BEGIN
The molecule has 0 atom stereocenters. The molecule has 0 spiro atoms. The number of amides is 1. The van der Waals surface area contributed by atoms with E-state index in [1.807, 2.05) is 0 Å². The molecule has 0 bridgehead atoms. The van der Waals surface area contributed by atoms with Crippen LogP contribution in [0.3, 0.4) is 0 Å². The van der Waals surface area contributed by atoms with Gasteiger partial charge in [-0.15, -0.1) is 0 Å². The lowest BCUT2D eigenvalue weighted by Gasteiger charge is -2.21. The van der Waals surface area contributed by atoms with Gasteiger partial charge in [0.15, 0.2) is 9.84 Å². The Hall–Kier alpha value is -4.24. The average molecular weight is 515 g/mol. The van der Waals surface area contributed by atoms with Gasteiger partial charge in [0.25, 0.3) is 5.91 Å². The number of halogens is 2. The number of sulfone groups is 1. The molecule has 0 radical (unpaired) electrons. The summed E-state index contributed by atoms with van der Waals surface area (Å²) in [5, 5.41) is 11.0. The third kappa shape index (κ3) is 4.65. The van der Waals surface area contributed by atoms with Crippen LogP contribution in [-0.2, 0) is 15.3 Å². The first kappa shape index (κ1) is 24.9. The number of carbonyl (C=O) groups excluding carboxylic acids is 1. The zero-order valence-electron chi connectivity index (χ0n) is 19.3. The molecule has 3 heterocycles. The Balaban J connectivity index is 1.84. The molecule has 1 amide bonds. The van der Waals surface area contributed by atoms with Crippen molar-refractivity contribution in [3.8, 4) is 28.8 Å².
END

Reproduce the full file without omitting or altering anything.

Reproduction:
The molecule has 0 atom stereocenters. The molecule has 0 spiro atoms. The number of amides is 1. The van der Waals surface area contributed by atoms with E-state index in [1.807, 2.05) is 0 Å². The molecule has 0 bridgehead atoms. The van der Waals surface area contributed by atoms with Crippen LogP contribution in [0.3, 0.4) is 0 Å². The van der Waals surface area contributed by atoms with Gasteiger partial charge in [-0.15, -0.1) is 0 Å². The lowest BCUT2D eigenvalue weighted by Gasteiger charge is -2.21. The van der Waals surface area contributed by atoms with Gasteiger partial charge in [0.15, 0.2) is 9.84 Å². The Hall–Kier alpha value is -4.24. The average molecular weight is 515 g/mol. The van der Waals surface area contributed by atoms with Gasteiger partial charge in [0.25, 0.3) is 5.91 Å². The number of halogens is 2. The number of sulfone groups is 1. The molecule has 0 radical (unpaired) electrons. The summed E-state index contributed by atoms with van der Waals surface area (Å²) in [5, 5.41) is 11.0. The third kappa shape index (κ3) is 4.65. The van der Waals surface area contributed by atoms with Crippen LogP contribution in [-0.2, 0) is 15.3 Å². The first kappa shape index (κ1) is 24.9. The number of carbonyl (C=O) groups excluding carboxylic acids is 1. The zero-order valence-electron chi connectivity index (χ0n) is 19.3. The molecule has 3 heterocycles. The Balaban J connectivity index is 1.84. The molecule has 1 amide bonds. The van der Waals surface area contributed by atoms with Crippen molar-refractivity contribution in [3.8, 4) is 28.8 Å².